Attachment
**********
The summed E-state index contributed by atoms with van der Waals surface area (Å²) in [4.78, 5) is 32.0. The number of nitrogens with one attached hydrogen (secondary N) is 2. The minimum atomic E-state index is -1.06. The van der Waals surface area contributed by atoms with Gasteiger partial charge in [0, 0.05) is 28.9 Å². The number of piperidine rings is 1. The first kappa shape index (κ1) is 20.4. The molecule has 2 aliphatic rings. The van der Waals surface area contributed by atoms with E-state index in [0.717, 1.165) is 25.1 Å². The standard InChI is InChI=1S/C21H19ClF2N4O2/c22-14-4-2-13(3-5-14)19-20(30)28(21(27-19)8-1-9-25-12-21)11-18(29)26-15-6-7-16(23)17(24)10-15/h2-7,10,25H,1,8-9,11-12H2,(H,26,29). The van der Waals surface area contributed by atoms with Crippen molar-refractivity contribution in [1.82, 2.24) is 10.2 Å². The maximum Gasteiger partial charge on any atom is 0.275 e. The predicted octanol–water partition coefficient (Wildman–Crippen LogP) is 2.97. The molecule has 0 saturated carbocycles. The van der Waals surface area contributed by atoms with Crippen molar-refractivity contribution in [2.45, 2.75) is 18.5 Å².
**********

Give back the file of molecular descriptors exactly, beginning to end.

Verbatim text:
The summed E-state index contributed by atoms with van der Waals surface area (Å²) in [4.78, 5) is 32.0. The number of nitrogens with one attached hydrogen (secondary N) is 2. The minimum atomic E-state index is -1.06. The van der Waals surface area contributed by atoms with Gasteiger partial charge in [0, 0.05) is 28.9 Å². The number of piperidine rings is 1. The first kappa shape index (κ1) is 20.4. The molecule has 2 aliphatic rings. The van der Waals surface area contributed by atoms with E-state index in [0.717, 1.165) is 25.1 Å². The standard InChI is InChI=1S/C21H19ClF2N4O2/c22-14-4-2-13(3-5-14)19-20(30)28(21(27-19)8-1-9-25-12-21)11-18(29)26-15-6-7-16(23)17(24)10-15/h2-7,10,25H,1,8-9,11-12H2,(H,26,29). The van der Waals surface area contributed by atoms with Crippen molar-refractivity contribution in [1.82, 2.24) is 10.2 Å². The maximum Gasteiger partial charge on any atom is 0.275 e. The predicted octanol–water partition coefficient (Wildman–Crippen LogP) is 2.97. The molecule has 0 saturated carbocycles. The van der Waals surface area contributed by atoms with Crippen molar-refractivity contribution in [2.45, 2.75) is 18.5 Å².